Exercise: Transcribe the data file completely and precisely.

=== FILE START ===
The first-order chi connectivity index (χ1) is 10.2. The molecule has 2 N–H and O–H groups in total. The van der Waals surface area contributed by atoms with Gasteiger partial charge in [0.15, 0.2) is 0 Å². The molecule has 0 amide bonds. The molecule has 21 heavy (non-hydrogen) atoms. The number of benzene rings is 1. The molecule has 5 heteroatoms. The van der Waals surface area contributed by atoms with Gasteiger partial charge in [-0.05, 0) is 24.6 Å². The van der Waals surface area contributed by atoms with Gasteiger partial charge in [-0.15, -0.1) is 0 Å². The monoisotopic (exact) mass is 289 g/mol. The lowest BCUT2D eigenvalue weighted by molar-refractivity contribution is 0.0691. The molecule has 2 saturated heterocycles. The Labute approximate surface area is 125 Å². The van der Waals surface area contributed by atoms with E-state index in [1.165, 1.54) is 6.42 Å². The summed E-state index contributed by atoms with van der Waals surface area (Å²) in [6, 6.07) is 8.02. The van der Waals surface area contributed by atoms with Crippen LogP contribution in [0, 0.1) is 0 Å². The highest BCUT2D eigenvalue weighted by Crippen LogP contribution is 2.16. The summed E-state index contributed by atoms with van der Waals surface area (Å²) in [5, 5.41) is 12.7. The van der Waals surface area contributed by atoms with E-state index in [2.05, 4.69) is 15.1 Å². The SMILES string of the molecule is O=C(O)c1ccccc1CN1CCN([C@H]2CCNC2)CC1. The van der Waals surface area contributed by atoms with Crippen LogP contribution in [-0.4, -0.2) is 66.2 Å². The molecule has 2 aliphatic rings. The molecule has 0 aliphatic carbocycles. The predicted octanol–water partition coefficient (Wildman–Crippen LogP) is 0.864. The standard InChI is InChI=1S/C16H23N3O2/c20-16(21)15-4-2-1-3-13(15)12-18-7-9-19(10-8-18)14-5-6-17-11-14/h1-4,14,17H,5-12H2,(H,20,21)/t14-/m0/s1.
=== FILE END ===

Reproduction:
The first-order chi connectivity index (χ1) is 10.2. The molecule has 2 N–H and O–H groups in total. The van der Waals surface area contributed by atoms with Gasteiger partial charge in [0.15, 0.2) is 0 Å². The molecule has 0 amide bonds. The molecule has 21 heavy (non-hydrogen) atoms. The number of benzene rings is 1. The molecule has 5 heteroatoms. The van der Waals surface area contributed by atoms with Gasteiger partial charge in [-0.05, 0) is 24.6 Å². The van der Waals surface area contributed by atoms with Gasteiger partial charge in [-0.15, -0.1) is 0 Å². The monoisotopic (exact) mass is 289 g/mol. The lowest BCUT2D eigenvalue weighted by molar-refractivity contribution is 0.0691. The molecule has 2 saturated heterocycles. The Labute approximate surface area is 125 Å². The van der Waals surface area contributed by atoms with E-state index in [1.165, 1.54) is 6.42 Å². The summed E-state index contributed by atoms with van der Waals surface area (Å²) in [6, 6.07) is 8.02. The van der Waals surface area contributed by atoms with Crippen LogP contribution in [0, 0.1) is 0 Å². The highest BCUT2D eigenvalue weighted by Crippen LogP contribution is 2.16. The summed E-state index contributed by atoms with van der Waals surface area (Å²) in [5, 5.41) is 12.7. The van der Waals surface area contributed by atoms with E-state index in [2.05, 4.69) is 15.1 Å². The SMILES string of the molecule is O=C(O)c1ccccc1CN1CCN([C@H]2CCNC2)CC1. The van der Waals surface area contributed by atoms with Crippen LogP contribution in [-0.4, -0.2) is 66.2 Å². The molecule has 2 aliphatic rings. The molecule has 0 aliphatic carbocycles. The predicted octanol–water partition coefficient (Wildman–Crippen LogP) is 0.864. The standard InChI is InChI=1S/C16H23N3O2/c20-16(21)15-4-2-1-3-13(15)12-18-7-9-19(10-8-18)14-5-6-17-11-14/h1-4,14,17H,5-12H2,(H,20,21)/t14-/m0/s1.